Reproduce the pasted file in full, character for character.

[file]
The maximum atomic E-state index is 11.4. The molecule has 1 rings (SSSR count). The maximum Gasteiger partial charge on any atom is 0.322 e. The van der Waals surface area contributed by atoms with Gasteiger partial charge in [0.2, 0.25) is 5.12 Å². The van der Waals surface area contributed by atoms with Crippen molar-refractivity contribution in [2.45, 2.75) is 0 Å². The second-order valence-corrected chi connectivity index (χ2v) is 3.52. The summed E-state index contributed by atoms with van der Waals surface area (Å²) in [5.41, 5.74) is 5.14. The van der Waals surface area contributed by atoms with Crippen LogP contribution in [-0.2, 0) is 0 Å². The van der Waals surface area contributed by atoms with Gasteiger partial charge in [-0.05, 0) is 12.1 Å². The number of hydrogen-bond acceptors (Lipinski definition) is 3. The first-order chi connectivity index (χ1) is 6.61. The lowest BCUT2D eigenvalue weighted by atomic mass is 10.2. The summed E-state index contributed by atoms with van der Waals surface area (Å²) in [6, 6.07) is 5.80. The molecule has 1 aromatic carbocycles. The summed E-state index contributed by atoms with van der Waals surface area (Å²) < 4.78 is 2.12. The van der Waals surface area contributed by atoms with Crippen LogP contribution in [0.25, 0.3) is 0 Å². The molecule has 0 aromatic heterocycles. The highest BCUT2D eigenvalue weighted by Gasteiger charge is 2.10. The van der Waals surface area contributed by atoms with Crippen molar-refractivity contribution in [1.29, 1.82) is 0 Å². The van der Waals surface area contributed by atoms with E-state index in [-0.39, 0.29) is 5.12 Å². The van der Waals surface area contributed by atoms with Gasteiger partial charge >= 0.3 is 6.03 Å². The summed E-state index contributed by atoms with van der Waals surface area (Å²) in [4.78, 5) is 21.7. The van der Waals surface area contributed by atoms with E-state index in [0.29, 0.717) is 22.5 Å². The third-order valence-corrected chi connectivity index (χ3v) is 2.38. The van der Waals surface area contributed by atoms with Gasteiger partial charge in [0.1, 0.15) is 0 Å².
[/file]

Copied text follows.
The maximum atomic E-state index is 11.4. The molecule has 1 rings (SSSR count). The maximum Gasteiger partial charge on any atom is 0.322 e. The van der Waals surface area contributed by atoms with Gasteiger partial charge in [0.2, 0.25) is 5.12 Å². The van der Waals surface area contributed by atoms with Crippen molar-refractivity contribution in [2.45, 2.75) is 0 Å². The second-order valence-corrected chi connectivity index (χ2v) is 3.52. The summed E-state index contributed by atoms with van der Waals surface area (Å²) in [5.41, 5.74) is 5.14. The van der Waals surface area contributed by atoms with Crippen LogP contribution in [-0.2, 0) is 0 Å². The van der Waals surface area contributed by atoms with Gasteiger partial charge in [-0.05, 0) is 12.1 Å². The number of hydrogen-bond acceptors (Lipinski definition) is 3. The first-order chi connectivity index (χ1) is 6.61. The lowest BCUT2D eigenvalue weighted by atomic mass is 10.2. The summed E-state index contributed by atoms with van der Waals surface area (Å²) in [6, 6.07) is 5.80. The molecule has 1 aromatic carbocycles. The summed E-state index contributed by atoms with van der Waals surface area (Å²) < 4.78 is 2.12. The van der Waals surface area contributed by atoms with Crippen LogP contribution in [0.25, 0.3) is 0 Å². The molecule has 0 aromatic heterocycles. The highest BCUT2D eigenvalue weighted by Gasteiger charge is 2.10. The van der Waals surface area contributed by atoms with Crippen molar-refractivity contribution in [1.29, 1.82) is 0 Å². The van der Waals surface area contributed by atoms with E-state index in [-0.39, 0.29) is 5.12 Å². The van der Waals surface area contributed by atoms with Gasteiger partial charge >= 0.3 is 6.03 Å². The summed E-state index contributed by atoms with van der Waals surface area (Å²) in [4.78, 5) is 21.7. The van der Waals surface area contributed by atoms with E-state index in [0.29, 0.717) is 22.5 Å². The third-order valence-corrected chi connectivity index (χ3v) is 2.38. The van der Waals surface area contributed by atoms with Gasteiger partial charge in [0.1, 0.15) is 0 Å².